1977 Lincoln Continental with a Mercedes V12

1977 Lincoln Continental with a Mercedes V12

Shabir Uddin imported a 1977 Lincoln Continental from Texas to his company BU Motors in Huddersfield, England. That car came with only 27,000 miles on the odometer and a 460 ci 385-series V8 under the hood connected to a C6 three-speed automatic transmission.

1977 Lincoln Continental with a Mercedes V12

1977 Lincoln Continental with a Mercedes V12

Shabir did not like the power output of the smog-era big-block V8. He figured the money spent upgrading the V8 could be used to install something more powerful and smoother running. That’s when he decided to use a 6.0 L M120 V12 from a Mercedes W140 with 68,000 miles. The project took eight months to complete with crucial help from F&R Engineering and MS2 Tuning.

1977 Lincoln Continental with a Mercedes V12

As one might expect the 6.0 L V12 required a lot of work. F&R Engineering needed to modify the power steering system, engine mounts, crossmember, front accessories and pulleys, throttle bodies, radiator, oil pan, and driveshaft. MS2 Tuning tuned the engine using a Megasquirt ECU. The engine’s internals remain stock, so its expected to output around 420 horsepower and 480 lb-ft of torque.

1977 Lincoln Continental with a Mercedes V12

He also replaced the factory three-speed for a Mercedes W140 four-speed automatic. However the rear end was kept stock with 2.75 gears.

1977 Lincoln Continental with a Mercedes V12

1977 Lincoln Continental with a Mercedes V12

Shabir finished the project with a new coat of red paint accented with custom gold pinstriping. The plush interior was in great shape and left alone.

1977 Lincoln Continental with a Mercedes V12

1977 Lincoln Continental with a Mercedes V12

If you are interested in owning the car please contact Shabir at Merc600w140@ntlworld.com

1977 Lincoln Continental with a Mercedes V12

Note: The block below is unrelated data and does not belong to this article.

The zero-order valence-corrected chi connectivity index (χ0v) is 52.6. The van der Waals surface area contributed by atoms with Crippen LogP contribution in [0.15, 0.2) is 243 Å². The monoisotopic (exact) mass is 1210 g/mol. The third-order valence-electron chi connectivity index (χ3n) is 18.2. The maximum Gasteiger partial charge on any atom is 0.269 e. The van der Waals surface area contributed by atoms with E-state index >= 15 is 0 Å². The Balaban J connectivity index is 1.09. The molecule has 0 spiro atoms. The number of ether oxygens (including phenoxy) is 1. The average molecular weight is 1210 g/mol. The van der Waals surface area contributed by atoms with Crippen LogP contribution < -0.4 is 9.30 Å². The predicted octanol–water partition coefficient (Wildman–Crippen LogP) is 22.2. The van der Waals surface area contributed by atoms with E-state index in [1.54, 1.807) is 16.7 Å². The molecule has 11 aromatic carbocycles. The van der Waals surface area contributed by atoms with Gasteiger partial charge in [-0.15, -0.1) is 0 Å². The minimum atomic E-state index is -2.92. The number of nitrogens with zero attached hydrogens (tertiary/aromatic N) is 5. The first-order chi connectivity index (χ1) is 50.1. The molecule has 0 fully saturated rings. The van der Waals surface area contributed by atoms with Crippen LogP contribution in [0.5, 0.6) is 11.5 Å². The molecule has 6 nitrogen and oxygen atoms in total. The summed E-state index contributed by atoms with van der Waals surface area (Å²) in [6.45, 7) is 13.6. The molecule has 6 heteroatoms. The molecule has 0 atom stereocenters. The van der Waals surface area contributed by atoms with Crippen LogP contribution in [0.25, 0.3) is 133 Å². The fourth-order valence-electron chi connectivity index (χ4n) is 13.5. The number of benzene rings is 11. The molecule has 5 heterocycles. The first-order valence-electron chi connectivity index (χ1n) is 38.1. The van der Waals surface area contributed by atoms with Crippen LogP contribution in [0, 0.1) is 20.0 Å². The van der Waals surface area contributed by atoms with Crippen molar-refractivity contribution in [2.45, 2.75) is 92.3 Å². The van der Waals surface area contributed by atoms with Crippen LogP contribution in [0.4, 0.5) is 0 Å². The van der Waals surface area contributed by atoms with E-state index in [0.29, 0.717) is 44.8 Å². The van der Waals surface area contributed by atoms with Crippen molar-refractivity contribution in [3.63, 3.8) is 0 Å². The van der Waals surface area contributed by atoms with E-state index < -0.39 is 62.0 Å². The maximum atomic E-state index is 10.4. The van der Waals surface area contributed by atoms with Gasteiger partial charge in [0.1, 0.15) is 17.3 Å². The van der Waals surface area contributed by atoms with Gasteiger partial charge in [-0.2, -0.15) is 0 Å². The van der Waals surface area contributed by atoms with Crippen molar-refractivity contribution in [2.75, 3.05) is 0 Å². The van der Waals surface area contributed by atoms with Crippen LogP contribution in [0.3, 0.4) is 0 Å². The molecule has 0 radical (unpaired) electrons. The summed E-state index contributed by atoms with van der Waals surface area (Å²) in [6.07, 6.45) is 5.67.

1977 Lincoln Continental with a Mercedes V12

10 Comments

  1. JimmyinTEXAS

    The pillows and rugs are a little over the top. lol
    I would like to ride in this thing. I bet it will haul the mail along with anything else that happens to be in the seat.

  2. Mike in Wichita

    I’m sure the 460 could be built to similar power numbers and I think a later model 4-speed auto trans could be found easy enough. Seems like a lot of needlessly complicated work was done for no real reason.

    • Shabir uddin

      you would never get a 460 to idle like a v12 trust me and the power of the v12 range is unparalleled to the the 460 and instant torq when needed. also the trans is super smooth we are talking 90,s German technology is far above a aftermarket 3 speed in the 70,s believe as this is tried and tested thanks

  3. Doug

    To get a 460 to produce power like the V12 Benz engine, and still idle quietly and smoothly, you would need to do serious internal strength updates to rotating assembly. Then run a roots supercharger in conjunction with large dual turbos. The 385 series engines were a very smooth running engine stock, and if you could build it strong enough to take 30 psi boost, you would have in excess of 1200 lbs/ft torque.

  4. Peter Hawley

    So sad to see all this effort and money put into this series of Continental. The ’64-’65 models with center-opening doors were far better designs and much more interesting. Imagine the latest Hemmings offering (a ’64 convertable) with these modifications!

  5. SHABIR UDDIN

    for me its the looks and smooth drive and isolation of the 77 which the 64 dont have am afraid, but hey everyone has they own view also finding one with 27000 original miles is hard.

    • SHABIR UDDIN

      A GOOD MECHANIC WILL KNOW THAT A V12 IS A V12 IT HAS 4 EXTRA CYLINDERS FOR A REASON A 460 WILL NEVER IDLE LIKE A V12 PERIOD UNLESS YOU HAVE A MAGIC SPELL

  6. Doug

    Would have been far cheaper to twin turbo the 460. You can get internals strong enough easily for the 385 series Ford engines. You could also have used a centrifugal supercharger that could get you in excess of 800 lbs/ft of torque at a very low rpm, again using readily available engine parts. The 385 series of engines were the smoothest of the big block engines.
    I would have expected the repaint would have at least removed the doors in order to do the door frames and jams. The trick is to paint the doors first with the hinges in place, them move the hinges to the car and put them back on using the marks from where they were before removal, then paint the door jams. Clear coat it, then put the hinges back on the doors and clear coat the internals. Put doors back on using the marks you used before and the doors should be as good as they were before. Now paint the car. Did you also not paint the trunk opening?

Leave a Reply

Your email address will not be published. Required fields are marked *

This site uses Akismet to reduce spam. Learn how your comment data is processed.